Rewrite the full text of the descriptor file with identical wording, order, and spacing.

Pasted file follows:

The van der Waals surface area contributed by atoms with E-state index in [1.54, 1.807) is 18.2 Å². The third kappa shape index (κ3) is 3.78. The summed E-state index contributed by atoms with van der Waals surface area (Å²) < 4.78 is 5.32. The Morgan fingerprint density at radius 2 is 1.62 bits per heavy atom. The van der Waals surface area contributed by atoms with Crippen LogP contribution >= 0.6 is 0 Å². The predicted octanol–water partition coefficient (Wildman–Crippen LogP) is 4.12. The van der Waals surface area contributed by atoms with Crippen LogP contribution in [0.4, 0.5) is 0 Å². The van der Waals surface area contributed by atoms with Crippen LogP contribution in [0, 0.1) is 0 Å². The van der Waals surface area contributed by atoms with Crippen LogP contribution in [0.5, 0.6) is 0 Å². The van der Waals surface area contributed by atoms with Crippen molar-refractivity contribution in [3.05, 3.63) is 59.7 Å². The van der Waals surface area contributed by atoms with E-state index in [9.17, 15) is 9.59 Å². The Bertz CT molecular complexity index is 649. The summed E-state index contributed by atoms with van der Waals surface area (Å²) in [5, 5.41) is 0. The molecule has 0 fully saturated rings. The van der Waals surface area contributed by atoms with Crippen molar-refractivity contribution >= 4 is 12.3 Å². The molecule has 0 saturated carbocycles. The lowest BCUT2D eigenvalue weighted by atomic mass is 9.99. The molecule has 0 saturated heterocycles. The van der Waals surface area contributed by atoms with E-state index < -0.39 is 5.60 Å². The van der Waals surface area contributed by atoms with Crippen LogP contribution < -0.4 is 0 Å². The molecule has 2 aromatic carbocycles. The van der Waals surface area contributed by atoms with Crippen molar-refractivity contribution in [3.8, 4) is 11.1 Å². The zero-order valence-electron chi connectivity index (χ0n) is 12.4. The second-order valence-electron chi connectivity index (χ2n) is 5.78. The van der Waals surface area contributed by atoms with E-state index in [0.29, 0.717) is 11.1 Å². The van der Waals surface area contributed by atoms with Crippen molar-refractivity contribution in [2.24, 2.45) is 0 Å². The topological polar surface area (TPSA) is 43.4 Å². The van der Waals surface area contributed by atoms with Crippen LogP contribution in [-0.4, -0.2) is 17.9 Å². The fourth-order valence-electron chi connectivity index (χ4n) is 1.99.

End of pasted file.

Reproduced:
The van der Waals surface area contributed by atoms with E-state index in [1.54, 1.807) is 18.2 Å². The third kappa shape index (κ3) is 3.78. The summed E-state index contributed by atoms with van der Waals surface area (Å²) < 4.78 is 5.32. The Morgan fingerprint density at radius 2 is 1.62 bits per heavy atom. The van der Waals surface area contributed by atoms with Crippen LogP contribution >= 0.6 is 0 Å². The predicted octanol–water partition coefficient (Wildman–Crippen LogP) is 4.12. The van der Waals surface area contributed by atoms with Crippen LogP contribution in [0.4, 0.5) is 0 Å². The van der Waals surface area contributed by atoms with Crippen LogP contribution in [0, 0.1) is 0 Å². The van der Waals surface area contributed by atoms with Crippen LogP contribution in [0.5, 0.6) is 0 Å². The van der Waals surface area contributed by atoms with Crippen molar-refractivity contribution in [3.05, 3.63) is 59.7 Å². The van der Waals surface area contributed by atoms with E-state index in [9.17, 15) is 9.59 Å². The Bertz CT molecular complexity index is 649. The summed E-state index contributed by atoms with van der Waals surface area (Å²) in [5, 5.41) is 0. The molecule has 0 fully saturated rings. The van der Waals surface area contributed by atoms with Crippen molar-refractivity contribution >= 4 is 12.3 Å². The molecule has 0 saturated carbocycles. The lowest BCUT2D eigenvalue weighted by atomic mass is 9.99. The molecule has 0 saturated heterocycles. The van der Waals surface area contributed by atoms with E-state index < -0.39 is 5.60 Å². The van der Waals surface area contributed by atoms with Crippen LogP contribution < -0.4 is 0 Å². The molecule has 2 aromatic carbocycles. The van der Waals surface area contributed by atoms with Crippen molar-refractivity contribution in [3.8, 4) is 11.1 Å². The zero-order valence-electron chi connectivity index (χ0n) is 12.4. The second-order valence-electron chi connectivity index (χ2n) is 5.78. The van der Waals surface area contributed by atoms with E-state index in [0.29, 0.717) is 11.1 Å². The van der Waals surface area contributed by atoms with Crippen molar-refractivity contribution in [2.24, 2.45) is 0 Å². The topological polar surface area (TPSA) is 43.4 Å². The van der Waals surface area contributed by atoms with Crippen LogP contribution in [-0.4, -0.2) is 17.9 Å². The fourth-order valence-electron chi connectivity index (χ4n) is 1.99.